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Investing money abroad could tempt people to break the law


MUNICH – Whoever moves his money abroad, for example into an Austrian private foundation or a Liechtenstein family foundation, can by no means be sure that the world income principle does not force him to declare it in Germany.

Foreign investment opportunities could downright lead to legal error. This had to experience recently also a former executive committee of the Bavaria LB, which came therefore into pre-trial detention. From tax evasion of 100,000 euros, imprisonment is the rule.

And from an evasion of millions, a suspension of probation is no longer an option (BGH judgement of 02.12.2008, file no. 1 StR 416/08).

Munich criminal defense attorney Gerhard Bink:

“Alongside this, in many cases there is a threat of prosecution for money laundering. The problem is that for some years now, evasion no longer relates only to the last ten years, which means that larger amounts of evasion are more often reached.

The Higher Regional Court (OLG) of Düsseldorf recently ruled (judgement of 30.04.2010, Ref. I-22 U 126/06) that the intention to evade taxes leads to the non-recognition of a foreign foundation.

Already the OLG Stuttgart (judgement of 29.06.2009, file no. 5 U 40/09) assumed that the possibility to issue instructions to the foundation administrator leads to the fact that the establishment of a foreign foundation constitutes a sham transaction and is therefore considered invalid under German inheritance law, for example.


Incompatibility of foreign camouflage constructs

The fact that other countries and foreign courts recognise “constructs for tax optimisation” there does not mean that this view is also shared by German tax authorities and courts. The trap for founders and other German clients is therefore that foreign advisors prepare fine legal opinions, for example on local company and tax law, which are worth nothing in Germany.

Tax havens, such as Switzerland and Liechtenstein, live from the fact that they lead their clientele straight to legal error by making the consultation of German tax and legal advisors appear superfluous. It is a serious mistake to have part of one’s income paid into an Austrian private foundation but not to declare it in Germany and therefore not to pay tax on it.

Even the expert opinion of a law firm abroad, no matter how renowned, does not protect against imprisonment in Germany.

Time and again, foundations are set up in such a way that there are no distributions to the founder and the beneficiaries. Nevertheless, Section 15 of the Foreign Tax Act stipulates that income not distributed by persons with unlimited tax liability in Germany is also subject to tax. Quite typical for misadvice by foreign tax experts, mediated by German bank advisors, is the statement:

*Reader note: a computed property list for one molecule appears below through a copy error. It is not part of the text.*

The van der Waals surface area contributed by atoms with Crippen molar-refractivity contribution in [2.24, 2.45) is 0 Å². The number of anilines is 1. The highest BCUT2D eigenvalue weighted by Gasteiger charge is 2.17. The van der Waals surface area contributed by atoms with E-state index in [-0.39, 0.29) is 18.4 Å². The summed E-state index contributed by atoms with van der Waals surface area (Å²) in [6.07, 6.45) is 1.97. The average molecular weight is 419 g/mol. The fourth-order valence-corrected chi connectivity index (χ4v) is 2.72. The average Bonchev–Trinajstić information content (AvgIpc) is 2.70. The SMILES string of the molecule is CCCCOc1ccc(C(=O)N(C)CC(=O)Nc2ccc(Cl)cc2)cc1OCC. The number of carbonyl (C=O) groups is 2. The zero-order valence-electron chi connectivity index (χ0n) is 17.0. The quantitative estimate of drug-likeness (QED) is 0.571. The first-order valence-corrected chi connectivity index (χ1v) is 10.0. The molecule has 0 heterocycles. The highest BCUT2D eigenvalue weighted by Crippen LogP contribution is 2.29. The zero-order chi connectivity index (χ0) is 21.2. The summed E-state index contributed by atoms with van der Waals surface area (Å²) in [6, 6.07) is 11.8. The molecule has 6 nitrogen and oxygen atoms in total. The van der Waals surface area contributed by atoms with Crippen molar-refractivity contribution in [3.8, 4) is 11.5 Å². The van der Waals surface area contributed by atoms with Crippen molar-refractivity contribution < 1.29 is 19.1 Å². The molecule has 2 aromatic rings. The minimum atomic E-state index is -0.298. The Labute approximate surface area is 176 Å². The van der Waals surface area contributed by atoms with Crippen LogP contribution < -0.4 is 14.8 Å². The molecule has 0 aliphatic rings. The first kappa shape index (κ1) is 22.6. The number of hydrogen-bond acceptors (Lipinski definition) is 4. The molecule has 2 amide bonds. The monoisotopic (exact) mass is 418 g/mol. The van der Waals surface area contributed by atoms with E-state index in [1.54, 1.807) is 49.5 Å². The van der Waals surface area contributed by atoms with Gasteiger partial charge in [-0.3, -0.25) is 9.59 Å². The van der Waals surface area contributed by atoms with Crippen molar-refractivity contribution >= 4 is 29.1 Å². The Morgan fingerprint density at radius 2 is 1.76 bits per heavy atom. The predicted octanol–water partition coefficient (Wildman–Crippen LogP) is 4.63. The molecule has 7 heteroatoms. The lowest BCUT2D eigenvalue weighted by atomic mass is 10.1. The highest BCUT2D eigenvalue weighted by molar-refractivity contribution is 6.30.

“If you don’t stay in Germany for more than 183 days, you don’t have to pay taxes for your cover there.”

Of course, the federally certified tax expert had no training in German tax law and therefore could not recognize that even in the case of a vacation home in Germany, the world income must be declared.


Inheritance trap through foundation or trust off the shelf

The bitter consequence of the aforementioned rulings is that the entire assets of the foundation become part of the decedent’s estate. The costs for the foreign advisors and foundation administrators could then also have been saved – the beneficiaries there will not see a cent in case of doubt.

Nevertheless, predominantly bank advisors – from Germany and abroad – praise such dubious solutions to this day as “royal roads for succession planning”, without having an overview of the legal consequences in all the legal circles concerned.

Anyone wishing to transfer assets to foreign foundations or companies has no choice but to take out safeguards in both countries concerned. Only a written assessment by at least two independent advisors can provide effective protection against criminal charges.

Not infrequently such Persilscheine are so inaccurately formulated that tax authorities and public prosecutors are not impressed by them later. In Germany, it is possible to obtain binding written information from the tax authorities for a specific intended arrangement.

This is usually cheaper than being blackmailed afterwards by your foreign banker or foundation administrator because of a “suddenly recognised” tax offence and risking a penalty in Germany.


by Dr. Johannes Fiala


by courtesy of (published in Spectator Dentistry 02/2011)

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Dr. Johannes Fiala Dr. Johannes Fiala

Dr. Johannes Fiala has been working for more than 25 years as a lawyer and attorney with his own law firm in Munich. He is intensively involved in real estate, financial law, tax and insurance law. The numerous stages of his professional career enable him to provide his clients with comprehensive advice and to act as a lawyer in the event of disputes.
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